In memory: Robin Michael Reich

Colorado State University Professor Robin Michael Reich died Sunday, January 3, in Loveland,  after a seven month battle with cancer.

Robin was born in Bayreuth, Germany, on October 24, 1954. At six months of age Robin was adopted by Rudolph Maximillian Reich and Edna Roquemore Reich. Robin’s father, Rudolph, was a captain for the U.S. Army and served as a spy in Germany during WWII where he was stationed. Shortly after Robin’s adoption, his parents moved to Jacksonville, Florida, where Robin spent his childhood with his adoptive parents and brother residing on military bases.robin reich

During Robin’s senior year in high school he was expelled for having long hair and had to achieve his diploma at a continuing education school. While attending this school, Robin took a career aptitude test, where he failed miserably on the subject of mathematics. Robin was told by the school counselor to never enter into a math related career.

After high school Robin attended the University of Florida where he obtained his B.S. in forest science and is M.S. and PhD in forest bio-metrics. During this time Robin worked at a lumber yard. When not attending class or working, Robin spent most of his free time camping and enjoying the outdoors.

In 1985 Robin moved to Fort Collins where he began his career as a professor at Colorado State University. During his career at CSU he taught forest bio-metrics, natural resource sampling and spatial statistical modeling of natural resources. Robin made significant advancement with the development and application of spatial statistics in natural resources and influenced analytical approaches that are enduring, through his students and peers, and will continue to contribute to society.

When Robin was not deriving complicated equations he could often be found helping his students. Robin had genuine concern for his students’ learning, success and personal well being. When students needed support Robin was there for them. Office hours never existed, he always had time for questions.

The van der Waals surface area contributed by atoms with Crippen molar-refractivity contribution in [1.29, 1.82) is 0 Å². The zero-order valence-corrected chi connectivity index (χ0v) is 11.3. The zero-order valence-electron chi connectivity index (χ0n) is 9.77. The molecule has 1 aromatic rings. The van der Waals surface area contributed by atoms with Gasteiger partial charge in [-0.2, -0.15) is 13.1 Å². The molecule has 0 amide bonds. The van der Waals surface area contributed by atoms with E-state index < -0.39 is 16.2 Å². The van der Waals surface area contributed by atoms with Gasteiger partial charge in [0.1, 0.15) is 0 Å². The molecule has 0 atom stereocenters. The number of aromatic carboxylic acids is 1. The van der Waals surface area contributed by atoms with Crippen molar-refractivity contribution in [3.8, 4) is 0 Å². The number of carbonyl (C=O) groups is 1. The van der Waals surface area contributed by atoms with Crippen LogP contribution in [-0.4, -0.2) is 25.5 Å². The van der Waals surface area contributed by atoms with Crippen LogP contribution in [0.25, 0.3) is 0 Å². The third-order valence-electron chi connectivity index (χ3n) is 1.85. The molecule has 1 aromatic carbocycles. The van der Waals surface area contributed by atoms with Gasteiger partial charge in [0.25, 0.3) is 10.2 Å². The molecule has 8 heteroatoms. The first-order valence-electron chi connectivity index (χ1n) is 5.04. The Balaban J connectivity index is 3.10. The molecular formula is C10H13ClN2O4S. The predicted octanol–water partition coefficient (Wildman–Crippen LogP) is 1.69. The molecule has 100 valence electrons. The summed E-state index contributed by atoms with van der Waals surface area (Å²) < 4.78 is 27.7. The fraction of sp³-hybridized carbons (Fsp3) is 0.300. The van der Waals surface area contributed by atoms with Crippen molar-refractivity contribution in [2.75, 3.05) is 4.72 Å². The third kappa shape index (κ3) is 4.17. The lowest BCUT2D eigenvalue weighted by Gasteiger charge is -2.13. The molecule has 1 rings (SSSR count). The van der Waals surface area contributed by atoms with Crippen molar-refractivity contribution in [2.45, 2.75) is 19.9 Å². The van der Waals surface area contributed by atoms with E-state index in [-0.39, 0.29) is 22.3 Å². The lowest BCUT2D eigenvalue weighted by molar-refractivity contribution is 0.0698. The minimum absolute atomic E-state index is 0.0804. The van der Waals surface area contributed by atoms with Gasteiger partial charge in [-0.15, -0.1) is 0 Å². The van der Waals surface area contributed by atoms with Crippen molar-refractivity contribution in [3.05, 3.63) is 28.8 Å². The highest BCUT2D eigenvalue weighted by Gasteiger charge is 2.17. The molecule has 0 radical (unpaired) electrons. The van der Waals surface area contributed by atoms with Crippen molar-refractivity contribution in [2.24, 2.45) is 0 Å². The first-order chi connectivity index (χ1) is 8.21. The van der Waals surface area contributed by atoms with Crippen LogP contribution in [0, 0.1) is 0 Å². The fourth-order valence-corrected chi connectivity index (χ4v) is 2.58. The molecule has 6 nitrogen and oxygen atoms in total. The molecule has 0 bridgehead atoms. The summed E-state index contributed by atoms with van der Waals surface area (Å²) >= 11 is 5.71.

Robin’s research spanned a vast array of subjects and techniques. He produced more than 80 peer-reviewed publications and has acquired close to 1000 citations of his work. Research topics ranged from species distribution and abundance modeling, precision agricultural modeling, plant entomological disease modeling, climate modeling, vegetation modeling, forest inventory and monitoring, and the economic impacts of smoke-free bars and restaurants.

Robin’s work impacted people across the globe. His research and expertise took him to Vietnam, Mexico, India, Poland, China, and the United States. Robin is survived by his close friends Vanesa Bravo, John Lundquist, Bill Jacobi and Doug Rideout.

Funeral services will be held at 10 a.m. on Saturday, Jan. 9, at Goes Funeral Care & Crematory, 3665 Canal Drive #E, Fort Collins. Robin’s close friend, Duane Polle, will deliver the eulogy.

“Yes, we have to divide up our time like that, between our politics and our equations. But to me our equations are far more important, for politics are only a matter of present concern. A mathematical equation stands forever.” ~Albert Einstein

Obituaries compiled by CSU Public Relations Staff